When I started reading The Life Changing Magic of Tidying Up I didn't think I had much to learn from the book. After all, we had already gone through our entire house with the aim of only keeping what is functional or beautiful and work to have every item in the house have a "home". But I was wrong! I ended up loving The Life Changing Magic and it spurred a second wave of minimizing in our house after I told Chris about what I learned. We went through lots of our stuff - again - and we were both able to let go of more stuff, especially books and clothes. We consolidated to one shelving unit in the garage.
I love the author's philosophy that if an item doesn't bring you joy then you should let it go. This is a simple but powerful barometer that I am now using to decide whether or not to keep something. I have been recommending The Life Changing Magic to many people. My mom, sister and I have been texting pictures of our minimized closets and implementation of the vertical clothes storage that the book recommends. YES.
I will admit that the author, at times, seems a bit too fanatical. Such as the way she would, apparently, come home from school in elementary school and organize not only her room but also her sibling's rooms using the latest techniques that she read in women's magazines. Whoa. But overall the book really resonated with me and I found myself highlighting several passages. Here are my favorite lessons from the book:
"When you tidy your space completely you transform the scenery. The change is so profound that you feel as if you are living in a totally different world...The same impact can never be achieve if the process is gradual."
I agree with significant impact that minimizing or "tidying" can have and that evaluating your possessions in one fell swoop, or at least over a set time period, is the best way to go. We did our initial minimizing over about a month last summer. If you don't complete the process it's too easy to start accumulating again or to not find a "home" for each item you keep. We found that we naturally wanted to minimize all at once and had a lot of momentum once we started. We would look forward to organizing the garage or our closets after we had put Dashiell to bed.
"To truly cherish the things that are important to you, you must first discard those that have outlived their purpose. To get rid of what you no longer need is neither wasteful or shameful."
I do find myself placing more value on what I have and carefully considering new items that I might acquire.
"My basic principle for sorting papers is to throw them all away."
We took this to heart in our most recent wave of minimizing. We went through our (already minimized) paper files and re-evaluated what we needed to keep. Everything is electronic today and so we decided we really didn't need all those papers we receive from our mortgage and insurance companies. We only kept essential documents relating to our mortgage, insurance and taxes.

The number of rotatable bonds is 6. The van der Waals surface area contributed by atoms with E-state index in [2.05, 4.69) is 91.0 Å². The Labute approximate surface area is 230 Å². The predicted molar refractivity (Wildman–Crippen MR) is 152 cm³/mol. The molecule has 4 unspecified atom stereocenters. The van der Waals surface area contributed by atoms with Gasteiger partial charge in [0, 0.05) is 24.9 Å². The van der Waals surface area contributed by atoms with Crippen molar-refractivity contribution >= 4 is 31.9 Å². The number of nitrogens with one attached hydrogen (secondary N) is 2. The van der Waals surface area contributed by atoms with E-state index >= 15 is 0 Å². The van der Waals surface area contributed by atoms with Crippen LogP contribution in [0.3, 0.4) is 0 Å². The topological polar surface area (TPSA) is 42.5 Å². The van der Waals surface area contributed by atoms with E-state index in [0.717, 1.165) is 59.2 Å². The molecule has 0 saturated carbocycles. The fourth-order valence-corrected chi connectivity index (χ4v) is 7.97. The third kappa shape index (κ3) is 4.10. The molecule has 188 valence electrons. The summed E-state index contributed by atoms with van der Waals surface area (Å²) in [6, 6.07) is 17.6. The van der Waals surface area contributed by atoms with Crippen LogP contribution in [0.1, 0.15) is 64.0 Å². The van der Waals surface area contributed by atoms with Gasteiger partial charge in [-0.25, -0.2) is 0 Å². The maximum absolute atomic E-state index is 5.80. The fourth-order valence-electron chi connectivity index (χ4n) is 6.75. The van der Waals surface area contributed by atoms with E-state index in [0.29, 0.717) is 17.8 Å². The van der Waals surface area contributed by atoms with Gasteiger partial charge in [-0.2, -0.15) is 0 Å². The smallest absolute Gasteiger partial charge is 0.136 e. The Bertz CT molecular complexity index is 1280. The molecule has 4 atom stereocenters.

On sentimentality: "Presents are not 'things' but a means for conveying someone's feelings." and "Truly precious memories will never vanish even if you discard the objects associated with them."
I read these philosophies with such relief. I've never expressed sentimentality by holding on to things and yet sometimes I feel an obligation to keep things even if they don't bring me joy. These statements gave me permission to part with things I was holding on to out of obligation and it felt so good. I love her reasoning that a present that you don't really love doesn't have to be kept; it served its purpose by conveying love and care from the person who gifted it and doesn't need to be kept if it doesn't bring you joy.
"Everything you own wants to be of use to you. Even if you throw it away or burn it, it will only leave behind the energy of wanting to be of service." And when we part with something say, "Thank you for finding me,' or 'Have a good journey. See you again soon!'"
Framing getting rid of stuff in this way is helping me eliminate the guilt and wastefulness that I feel when I get rid of something, especially something that I purchased and never really used. I love the thought of sending unneeded items off to their next purpose and that even in getting rid of them they are being useful to you.
"You will never use spare buttons."
I had to laugh at how specific and true this statement is. I got rid of all my spare buttons during our summer minimizing but I had been collecting them for years and never once used one.
"Greet your house every time you come home."
When we leave the house I frequently say, "Bye, house!" and when we return, "Hi, house!" as we walk in the door. Sometimes Dashiell joins me. I'm not sure when or why I started doing this but I do feel that it creates a friendly atmosphere in the house. It was so interesting to read that this is something the author recommends doing.
On clutter: "What happens if someone leaves an object that has no designated spot on that shelf? That one item will become your downfall." and "Clutter has only two possible causes: too much effort is required to put things away or it is unclear where things belong."
As with many statements, I read these and thought, "Yes!" She put into words phenomenon that I have experienced so many times but never thought it through and identified a pattern that I could address.
How tidying/minimizing goes deeper than just your stuff: "People who lack confidence in their judgement lack confidence in themselves." and "The question of what you want to own is actually the question of how you want to live your life."
I found both of these statements to be interesting and powerful.
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If you've read The Life Changing Magic of Tidying Up I'd love to know your thoughts!